Archaeology is rapidly maturing as a strongly multidisciplinary field. Traditional methods (digging, excavating, comparing artifacts, manual analysis) are increasingly being supplemented by a variety of modern technological tools.
But during this new phase of evolution, several concerns have been raised over possible damage to artifacts at the time of excavation. To help avoid the risk of losing knowledge permanently, our group at the National Institute of Advanced Studies (NIAS) is developing non-invasive ways of conducting archaeological research.
Our basic tools are GPS (Global Positioning System) and remote sensing technology, together with Geographic Information Systems (GIS) software — all of which are easily available. We extensively use open-source satellite-based imagery (available, for instance, on Google Earth and Bhuvan) for preliminary analysis. These services often have images for the past 10 years or so, enabling us to compare seasonal changes in the landscape around known (or suspected) sites. We follow this analysis with a more detailed study by analysing high-resolution, multi-spectral and stereo imagery.
- NASA instrument could 'sniff' for life on Mars
- Indian Railways to tie up with ISRO for enhanced safety, efficiency
- Tech majors vie for non-invasive health apps in wearable devices
- IIT-GN to set up R&D centre on archaeology
- Archaeology needs to reinvent itself,says ASI chief
- Mapping ancient civilisation,in a matter of days
By studying the landscape near an archaeological site, we can see how humans have made modifications over the centuries, for instance by constructing forts, moats, road networks, settlements, canals, tanks, etc. We cannot study smaller archaeological objects like coins, pottery, inscriptions, etc, but technologies to better understand these traditional objects of archaeological interest are being developed by other researchers. For us, the surrounding landscape is the object of interest. As we go higher in the sky, cameras mounted on balloons, drones, aircraft or satellites can view larger areas.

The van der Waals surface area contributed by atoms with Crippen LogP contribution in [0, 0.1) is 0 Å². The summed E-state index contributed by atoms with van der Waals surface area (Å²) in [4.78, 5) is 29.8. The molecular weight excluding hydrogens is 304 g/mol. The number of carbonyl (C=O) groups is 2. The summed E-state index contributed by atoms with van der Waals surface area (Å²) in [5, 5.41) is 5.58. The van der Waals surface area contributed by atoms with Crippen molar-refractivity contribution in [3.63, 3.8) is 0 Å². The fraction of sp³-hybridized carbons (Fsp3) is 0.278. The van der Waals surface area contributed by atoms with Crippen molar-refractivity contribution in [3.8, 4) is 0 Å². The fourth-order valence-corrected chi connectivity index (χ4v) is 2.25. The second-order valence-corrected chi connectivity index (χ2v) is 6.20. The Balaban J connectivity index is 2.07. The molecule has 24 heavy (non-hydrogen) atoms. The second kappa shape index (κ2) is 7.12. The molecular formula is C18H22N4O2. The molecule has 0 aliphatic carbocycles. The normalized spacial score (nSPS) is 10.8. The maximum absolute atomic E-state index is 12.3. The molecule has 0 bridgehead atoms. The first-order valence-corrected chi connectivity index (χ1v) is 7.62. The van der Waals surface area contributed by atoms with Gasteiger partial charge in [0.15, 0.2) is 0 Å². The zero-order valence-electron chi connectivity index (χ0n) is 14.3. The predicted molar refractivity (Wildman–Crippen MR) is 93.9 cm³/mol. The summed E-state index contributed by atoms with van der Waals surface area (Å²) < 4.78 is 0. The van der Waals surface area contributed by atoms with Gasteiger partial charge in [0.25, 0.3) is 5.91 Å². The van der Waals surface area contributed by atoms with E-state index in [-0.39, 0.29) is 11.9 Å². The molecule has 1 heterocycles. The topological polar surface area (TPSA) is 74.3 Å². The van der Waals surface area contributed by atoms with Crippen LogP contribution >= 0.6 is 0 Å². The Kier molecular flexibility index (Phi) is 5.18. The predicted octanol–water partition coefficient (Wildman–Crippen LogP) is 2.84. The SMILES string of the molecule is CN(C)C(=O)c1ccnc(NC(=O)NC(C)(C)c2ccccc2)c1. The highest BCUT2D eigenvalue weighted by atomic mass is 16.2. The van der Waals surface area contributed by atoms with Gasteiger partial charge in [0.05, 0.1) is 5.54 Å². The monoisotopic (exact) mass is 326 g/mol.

Having acquired suitable imagery, our next task is to hunt for clues: things associated with a site that might help us understand it better? For example, a patch of particularly lush vegetation in a suspiciously geometric shape — a rectangle or a circle — could mark the location of a former water body. Similarly, a patch of stunted vegetation could suggest the presence of a structure buried below the surface (the roots of plants would be unable to penetrate deeply, leading to unhealthy growth). Naturally, these clues are not conclusive by themselves, but they can help with further ground-based investigations. By rapidly scanning large areas on our computer screens, we can identify promising sites more easily than if we had to visit each of them physically.
Our initial investigations have focused on sites known to contain archaeological remains. We have demonstrated that the information extracted through our methods correlates with what is already known about such sites. At most of these sites, however, our methods have also been able to discover associated features that have shed light on secrets lost over the years. As we fine-tune our tools and techniques, we plan to investigate many more archaeological sites, particularly the lesser known ones. We are currently studying five sites in Karnataka as part of an ongoing project. We have also begun investigations at Buddhist sites in Bihar and Uttar Pradesh, as a follow-up to a recent study we conducted at Nalanda.